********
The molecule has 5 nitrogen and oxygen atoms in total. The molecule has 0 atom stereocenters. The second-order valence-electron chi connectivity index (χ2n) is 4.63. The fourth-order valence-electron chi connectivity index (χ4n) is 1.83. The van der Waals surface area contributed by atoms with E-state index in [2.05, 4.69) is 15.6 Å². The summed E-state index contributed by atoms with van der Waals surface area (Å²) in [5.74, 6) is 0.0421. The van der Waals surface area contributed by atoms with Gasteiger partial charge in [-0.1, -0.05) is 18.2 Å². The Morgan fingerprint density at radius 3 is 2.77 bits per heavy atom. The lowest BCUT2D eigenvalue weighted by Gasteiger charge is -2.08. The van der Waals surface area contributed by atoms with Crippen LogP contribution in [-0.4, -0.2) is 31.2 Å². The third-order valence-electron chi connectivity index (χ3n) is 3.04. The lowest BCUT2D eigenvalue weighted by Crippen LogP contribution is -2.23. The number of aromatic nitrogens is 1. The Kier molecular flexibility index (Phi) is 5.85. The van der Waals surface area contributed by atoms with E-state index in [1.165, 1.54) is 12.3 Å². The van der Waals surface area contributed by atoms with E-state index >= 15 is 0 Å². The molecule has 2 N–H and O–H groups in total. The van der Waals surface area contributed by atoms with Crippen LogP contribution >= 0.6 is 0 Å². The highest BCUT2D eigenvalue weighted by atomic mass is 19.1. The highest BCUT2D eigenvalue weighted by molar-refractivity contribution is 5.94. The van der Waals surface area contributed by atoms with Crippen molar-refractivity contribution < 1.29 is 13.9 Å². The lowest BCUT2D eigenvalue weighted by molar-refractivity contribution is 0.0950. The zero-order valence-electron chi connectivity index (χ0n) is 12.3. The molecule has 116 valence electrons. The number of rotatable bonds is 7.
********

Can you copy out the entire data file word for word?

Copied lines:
The molecule has 5 nitrogen and oxygen atoms in total. The molecule has 0 atom stereocenters. The second-order valence-electron chi connectivity index (χ2n) is 4.63. The fourth-order valence-electron chi connectivity index (χ4n) is 1.83. The van der Waals surface area contributed by atoms with E-state index in [2.05, 4.69) is 15.6 Å². The summed E-state index contributed by atoms with van der Waals surface area (Å²) in [5.74, 6) is 0.0421. The van der Waals surface area contributed by atoms with Gasteiger partial charge in [-0.1, -0.05) is 18.2 Å². The Morgan fingerprint density at radius 3 is 2.77 bits per heavy atom. The lowest BCUT2D eigenvalue weighted by Gasteiger charge is -2.08. The van der Waals surface area contributed by atoms with Crippen LogP contribution in [-0.4, -0.2) is 31.2 Å². The third-order valence-electron chi connectivity index (χ3n) is 3.04. The lowest BCUT2D eigenvalue weighted by Crippen LogP contribution is -2.23. The number of aromatic nitrogens is 1. The Kier molecular flexibility index (Phi) is 5.85. The van der Waals surface area contributed by atoms with E-state index in [1.165, 1.54) is 12.3 Å². The van der Waals surface area contributed by atoms with E-state index >= 15 is 0 Å². The molecule has 2 N–H and O–H groups in total. The van der Waals surface area contributed by atoms with Crippen LogP contribution >= 0.6 is 0 Å². The highest BCUT2D eigenvalue weighted by atomic mass is 19.1. The highest BCUT2D eigenvalue weighted by molar-refractivity contribution is 5.94. The van der Waals surface area contributed by atoms with Crippen molar-refractivity contribution < 1.29 is 13.9 Å². The lowest BCUT2D eigenvalue weighted by molar-refractivity contribution is 0.0950. The zero-order valence-electron chi connectivity index (χ0n) is 12.3. The molecule has 116 valence electrons. The number of rotatable bonds is 7.